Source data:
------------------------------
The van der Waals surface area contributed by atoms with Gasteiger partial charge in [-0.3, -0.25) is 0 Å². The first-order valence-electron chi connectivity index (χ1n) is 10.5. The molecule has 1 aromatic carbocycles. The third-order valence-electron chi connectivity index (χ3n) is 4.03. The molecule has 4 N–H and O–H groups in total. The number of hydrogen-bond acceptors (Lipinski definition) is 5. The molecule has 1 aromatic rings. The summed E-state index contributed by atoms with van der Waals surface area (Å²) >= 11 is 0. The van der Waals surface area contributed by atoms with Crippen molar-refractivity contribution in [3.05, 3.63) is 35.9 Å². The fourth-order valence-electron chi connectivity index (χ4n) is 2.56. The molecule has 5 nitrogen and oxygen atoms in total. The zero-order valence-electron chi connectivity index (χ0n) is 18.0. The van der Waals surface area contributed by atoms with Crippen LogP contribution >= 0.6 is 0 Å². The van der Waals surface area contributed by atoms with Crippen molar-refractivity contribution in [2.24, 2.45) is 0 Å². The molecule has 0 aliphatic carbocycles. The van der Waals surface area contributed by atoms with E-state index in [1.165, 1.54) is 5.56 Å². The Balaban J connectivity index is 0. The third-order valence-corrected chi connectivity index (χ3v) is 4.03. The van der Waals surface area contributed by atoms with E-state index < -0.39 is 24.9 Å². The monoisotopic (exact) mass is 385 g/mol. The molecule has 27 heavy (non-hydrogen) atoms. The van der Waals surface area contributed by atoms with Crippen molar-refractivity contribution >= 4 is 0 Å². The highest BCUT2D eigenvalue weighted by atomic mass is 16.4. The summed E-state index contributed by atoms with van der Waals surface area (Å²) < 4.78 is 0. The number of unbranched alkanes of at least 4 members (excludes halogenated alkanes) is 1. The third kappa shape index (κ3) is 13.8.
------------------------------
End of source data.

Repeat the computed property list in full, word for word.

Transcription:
The van der Waals surface area contributed by atoms with Gasteiger partial charge in [-0.3, -0.25) is 0 Å². The first-order valence-electron chi connectivity index (χ1n) is 10.5. The molecule has 1 aromatic carbocycles. The third-order valence-electron chi connectivity index (χ3n) is 4.03. The molecule has 4 N–H and O–H groups in total. The number of hydrogen-bond acceptors (Lipinski definition) is 5. The molecule has 1 aromatic rings. The summed E-state index contributed by atoms with van der Waals surface area (Å²) >= 11 is 0. The van der Waals surface area contributed by atoms with Crippen molar-refractivity contribution in [3.05, 3.63) is 35.9 Å². The fourth-order valence-electron chi connectivity index (χ4n) is 2.56. The molecule has 5 nitrogen and oxygen atoms in total. The zero-order valence-electron chi connectivity index (χ0n) is 18.0. The van der Waals surface area contributed by atoms with Crippen LogP contribution >= 0.6 is 0 Å². The van der Waals surface area contributed by atoms with Crippen molar-refractivity contribution in [2.24, 2.45) is 0 Å². The molecule has 0 aliphatic carbocycles. The van der Waals surface area contributed by atoms with E-state index in [1.165, 1.54) is 5.56 Å². The Balaban J connectivity index is 0. The third-order valence-corrected chi connectivity index (χ3v) is 4.03. The van der Waals surface area contributed by atoms with E-state index < -0.39 is 24.9 Å². The monoisotopic (exact) mass is 385 g/mol. The molecule has 27 heavy (non-hydrogen) atoms. The van der Waals surface area contributed by atoms with Crippen molar-refractivity contribution >= 4 is 0 Å². The highest BCUT2D eigenvalue weighted by atomic mass is 16.4. The summed E-state index contributed by atoms with van der Waals surface area (Å²) < 4.78 is 0. The number of unbranched alkanes of at least 4 members (excludes halogenated alkanes) is 1. The third kappa shape index (κ3) is 13.8.